My Experience in a NOM Comment Section

Today was the National Organization for Marriage (NOM) March for Marriage in Washington, D.C. I watched a live stream on YouTube (muted). From what I could see, there were only a few hundred people there. My guess was 300 max. While watching the live stream, the comments were ablaze! All of those comments have since been deleted as well as the ratings, which were overwhelmingly dislikes.

I would guess that 95% of the commenters were for marriage equality rather than for what this rally stood for. At first I just watched the comments and stayed silent. But after a while, I just felt the need to interject here and there.

The few anti-gay-marriage people kept throwing out fallacies about gay marriage to which they were immediately shut down, but ignored this fact. Things like natural law, the Bible, and looking out for the children were repeatedly on their fingers.

As for natural law, there are MANY signs of homosexual couplings in nature. As for the Bible, not everyone agrees on what the Bible says, nor should that dictate the law of the United States of America. As for the children, there are many different types of families where children thrive and it’s not always a one mom-one dad household.

Repeatedly, these truths were told to the deniers, and repeatedly we were accused of not being tolerant. How silly a thing to say! To fight against injustice is not intolerance! If so, Martin Luther King Jr. would have been intolerant towards the KKK. We all know that’s not how it works.

People who believe like NOM have every right to believe what they want and have their opinions. Heck, they have every right to express those opinions. But when it gets in the way of the rights of others, or hurts people, that’s when I think it’s wrong and we need to fight back.

To deny two people the right to marry just because it is perceived to be against one’s religion is wrong. I also found it so ironic that no one mentioned divorce as much as they did gay marriage. Allowing gay people to get married is not and will not ever be ruining marriage. Do you know what is ruining marriage? Divorce is. Infidelity is. But we don’t see rallies about that, now do we? It’s a problem and I was happy to take some time today to point that out.

I will always fight for equality and even in the comments section of this YouTube stream, I will stand for what’s right.

The Bible Was Clear on Slavery (But Not in the Way You Might Think)

Originally posted on Sketches By Boze:

postfull-see-a-free-screening-of-12-years-a-slave-fassy_sarah_detIf you had lived in the days before the Civil War when the battle for abolition was heating up, whose side would you have been on?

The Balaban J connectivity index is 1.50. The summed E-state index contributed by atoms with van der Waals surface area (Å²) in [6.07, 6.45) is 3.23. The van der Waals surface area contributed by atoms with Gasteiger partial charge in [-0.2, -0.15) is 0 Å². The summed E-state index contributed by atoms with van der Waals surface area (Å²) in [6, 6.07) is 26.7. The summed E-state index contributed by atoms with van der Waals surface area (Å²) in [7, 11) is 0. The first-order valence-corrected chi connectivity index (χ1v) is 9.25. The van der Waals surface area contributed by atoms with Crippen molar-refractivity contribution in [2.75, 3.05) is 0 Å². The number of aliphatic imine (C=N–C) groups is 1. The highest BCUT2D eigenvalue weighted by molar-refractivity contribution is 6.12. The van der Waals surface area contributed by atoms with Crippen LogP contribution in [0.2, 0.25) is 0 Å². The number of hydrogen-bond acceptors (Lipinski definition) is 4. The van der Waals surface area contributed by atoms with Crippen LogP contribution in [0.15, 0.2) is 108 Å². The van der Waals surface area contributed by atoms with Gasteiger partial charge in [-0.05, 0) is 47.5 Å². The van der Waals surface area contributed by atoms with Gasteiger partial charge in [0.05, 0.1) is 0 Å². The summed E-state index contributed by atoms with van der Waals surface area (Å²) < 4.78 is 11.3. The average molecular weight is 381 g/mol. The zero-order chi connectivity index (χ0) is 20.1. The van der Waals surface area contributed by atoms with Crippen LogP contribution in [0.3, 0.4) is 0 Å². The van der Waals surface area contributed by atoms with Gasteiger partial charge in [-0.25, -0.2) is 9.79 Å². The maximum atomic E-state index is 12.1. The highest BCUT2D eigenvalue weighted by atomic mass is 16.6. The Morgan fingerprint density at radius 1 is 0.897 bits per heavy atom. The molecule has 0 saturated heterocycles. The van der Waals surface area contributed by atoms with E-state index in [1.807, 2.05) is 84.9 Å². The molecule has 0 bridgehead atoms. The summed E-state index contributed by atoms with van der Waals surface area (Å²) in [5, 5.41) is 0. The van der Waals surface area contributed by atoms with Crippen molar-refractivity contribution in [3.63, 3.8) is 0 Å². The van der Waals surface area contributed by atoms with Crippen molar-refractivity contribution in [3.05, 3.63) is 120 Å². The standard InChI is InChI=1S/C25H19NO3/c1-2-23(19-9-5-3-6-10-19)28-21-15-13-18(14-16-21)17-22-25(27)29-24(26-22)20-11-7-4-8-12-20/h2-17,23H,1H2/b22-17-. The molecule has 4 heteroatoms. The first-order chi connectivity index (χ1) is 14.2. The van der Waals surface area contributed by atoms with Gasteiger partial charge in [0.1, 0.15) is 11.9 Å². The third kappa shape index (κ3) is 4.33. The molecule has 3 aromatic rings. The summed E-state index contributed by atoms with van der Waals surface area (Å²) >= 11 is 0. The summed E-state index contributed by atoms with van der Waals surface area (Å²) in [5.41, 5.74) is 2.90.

It’s important to remember that for thousands of churches, this conflict was a religious conflict – with God and the Bible “clearly” defending a person’s right to own slaves.

It was a serious moral issue: the idea that slaves should be freed was dangerously immoral.

“The right of holding slaves is clearly established by the Holy Scriptures,” said the Rev. Richard Furman in 1823.

“How this question can at all arise in the mind of any man . . . that is acquainted with the history of the Bible, is a phenomenon I cannot explain to myself,” said Rabbi Morris Raphal in 1861.

Verses like Ephesians 6:1-5 and 1 Timothy 6:1-2 were marshaled by the pro-slavery forces, who in most cases were decent…

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My Italian Stuffed Peppers Recipe

Most of my close friends and family know that I’m not much of a cook or baker. When the holidays roll around, I’m always eager to try a new recipe, but most of the time it fails. One irony is that one of my most hated recipes is my dad’s favorite! I guess there’s always the oddball!

This particular recipe I want to share is one that I claim as my own, but I have used a few other recipes as a guide. I normally like to use red peppers, but really any bell pepper is fine. In this post, I’ll share photos of my dinner where we got orange, yellow, and green bell peppers from a local farmer’s market. Unfortunately, I didn’t think to take photos step by step until I was putting the peppers in the oven! But here goes anyway!